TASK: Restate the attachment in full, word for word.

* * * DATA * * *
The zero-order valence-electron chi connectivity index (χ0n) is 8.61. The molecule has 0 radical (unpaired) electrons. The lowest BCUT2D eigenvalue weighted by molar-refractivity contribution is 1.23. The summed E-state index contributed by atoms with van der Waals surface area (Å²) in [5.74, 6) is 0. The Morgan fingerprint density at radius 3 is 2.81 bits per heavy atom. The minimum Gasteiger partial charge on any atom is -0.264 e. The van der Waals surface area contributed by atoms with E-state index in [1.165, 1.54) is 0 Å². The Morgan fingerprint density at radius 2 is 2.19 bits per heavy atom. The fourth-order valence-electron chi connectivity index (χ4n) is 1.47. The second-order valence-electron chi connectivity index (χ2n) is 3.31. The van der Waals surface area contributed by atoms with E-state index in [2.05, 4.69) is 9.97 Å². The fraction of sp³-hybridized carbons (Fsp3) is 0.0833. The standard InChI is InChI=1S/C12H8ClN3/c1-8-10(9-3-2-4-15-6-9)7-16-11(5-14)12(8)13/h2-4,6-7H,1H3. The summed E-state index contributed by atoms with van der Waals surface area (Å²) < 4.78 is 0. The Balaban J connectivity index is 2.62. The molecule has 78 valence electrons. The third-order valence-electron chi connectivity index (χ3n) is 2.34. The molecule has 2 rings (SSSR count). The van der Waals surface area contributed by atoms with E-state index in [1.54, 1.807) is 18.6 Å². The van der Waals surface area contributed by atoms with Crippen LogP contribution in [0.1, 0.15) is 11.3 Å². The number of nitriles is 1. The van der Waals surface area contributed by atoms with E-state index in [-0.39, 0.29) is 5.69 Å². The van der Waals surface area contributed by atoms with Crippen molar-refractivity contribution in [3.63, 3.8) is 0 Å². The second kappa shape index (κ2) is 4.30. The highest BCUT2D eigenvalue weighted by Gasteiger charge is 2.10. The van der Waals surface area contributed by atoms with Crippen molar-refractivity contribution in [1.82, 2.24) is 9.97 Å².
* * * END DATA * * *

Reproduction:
The zero-order valence-electron chi connectivity index (χ0n) is 8.61. The molecule has 0 radical (unpaired) electrons. The lowest BCUT2D eigenvalue weighted by molar-refractivity contribution is 1.23. The summed E-state index contributed by atoms with van der Waals surface area (Å²) in [5.74, 6) is 0. The Morgan fingerprint density at radius 3 is 2.81 bits per heavy atom. The minimum Gasteiger partial charge on any atom is -0.264 e. The van der Waals surface area contributed by atoms with E-state index in [1.165, 1.54) is 0 Å². The Morgan fingerprint density at radius 2 is 2.19 bits per heavy atom. The fourth-order valence-electron chi connectivity index (χ4n) is 1.47. The second-order valence-electron chi connectivity index (χ2n) is 3.31. The van der Waals surface area contributed by atoms with E-state index in [2.05, 4.69) is 9.97 Å². The fraction of sp³-hybridized carbons (Fsp3) is 0.0833. The standard InChI is InChI=1S/C12H8ClN3/c1-8-10(9-3-2-4-15-6-9)7-16-11(5-14)12(8)13/h2-4,6-7H,1H3. The summed E-state index contributed by atoms with van der Waals surface area (Å²) < 4.78 is 0. The Balaban J connectivity index is 2.62. The molecule has 78 valence electrons. The third-order valence-electron chi connectivity index (χ3n) is 2.34. The molecule has 2 rings (SSSR count). The van der Waals surface area contributed by atoms with E-state index in [1.54, 1.807) is 18.6 Å². The van der Waals surface area contributed by atoms with Crippen LogP contribution in [0.1, 0.15) is 11.3 Å². The number of nitriles is 1. The van der Waals surface area contributed by atoms with E-state index in [-0.39, 0.29) is 5.69 Å². The van der Waals surface area contributed by atoms with Crippen molar-refractivity contribution in [3.63, 3.8) is 0 Å². The second kappa shape index (κ2) is 4.30. The highest BCUT2D eigenvalue weighted by Gasteiger charge is 2.10. The van der Waals surface area contributed by atoms with Crippen molar-refractivity contribution in [1.82, 2.24) is 9.97 Å².